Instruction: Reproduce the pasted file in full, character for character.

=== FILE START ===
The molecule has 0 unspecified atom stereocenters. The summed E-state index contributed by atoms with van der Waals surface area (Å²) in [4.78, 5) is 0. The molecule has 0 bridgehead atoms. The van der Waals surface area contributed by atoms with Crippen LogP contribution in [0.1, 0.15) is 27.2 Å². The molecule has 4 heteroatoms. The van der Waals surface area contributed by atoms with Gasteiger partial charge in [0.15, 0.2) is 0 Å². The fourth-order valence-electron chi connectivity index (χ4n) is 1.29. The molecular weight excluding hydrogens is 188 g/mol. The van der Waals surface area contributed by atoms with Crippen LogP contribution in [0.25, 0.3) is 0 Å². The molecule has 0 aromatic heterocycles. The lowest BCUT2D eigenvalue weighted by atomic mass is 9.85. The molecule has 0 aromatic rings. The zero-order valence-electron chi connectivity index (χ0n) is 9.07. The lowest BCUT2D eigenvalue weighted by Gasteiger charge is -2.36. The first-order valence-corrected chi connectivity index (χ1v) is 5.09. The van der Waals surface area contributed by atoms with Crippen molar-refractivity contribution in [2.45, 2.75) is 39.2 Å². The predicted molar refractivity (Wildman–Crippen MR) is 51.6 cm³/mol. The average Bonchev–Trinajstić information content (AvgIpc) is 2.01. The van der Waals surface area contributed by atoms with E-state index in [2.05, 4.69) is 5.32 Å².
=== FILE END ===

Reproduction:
The molecule has 0 unspecified atom stereocenters. The summed E-state index contributed by atoms with van der Waals surface area (Å²) in [4.78, 5) is 0. The molecule has 0 bridgehead atoms. The van der Waals surface area contributed by atoms with Crippen LogP contribution in [0.1, 0.15) is 27.2 Å². The molecule has 4 heteroatoms. The van der Waals surface area contributed by atoms with Gasteiger partial charge in [0.15, 0.2) is 0 Å². The fourth-order valence-electron chi connectivity index (χ4n) is 1.29. The molecular weight excluding hydrogens is 188 g/mol. The van der Waals surface area contributed by atoms with Crippen LogP contribution in [0.25, 0.3) is 0 Å². The molecule has 0 aromatic heterocycles. The lowest BCUT2D eigenvalue weighted by atomic mass is 9.85. The molecule has 0 aromatic rings. The zero-order valence-electron chi connectivity index (χ0n) is 9.07. The lowest BCUT2D eigenvalue weighted by Gasteiger charge is -2.36. The first-order valence-corrected chi connectivity index (χ1v) is 5.09. The van der Waals surface area contributed by atoms with Crippen molar-refractivity contribution in [2.45, 2.75) is 39.2 Å². The predicted molar refractivity (Wildman–Crippen MR) is 51.6 cm³/mol. The average Bonchev–Trinajstić information content (AvgIpc) is 2.01. The van der Waals surface area contributed by atoms with E-state index in [2.05, 4.69) is 5.32 Å².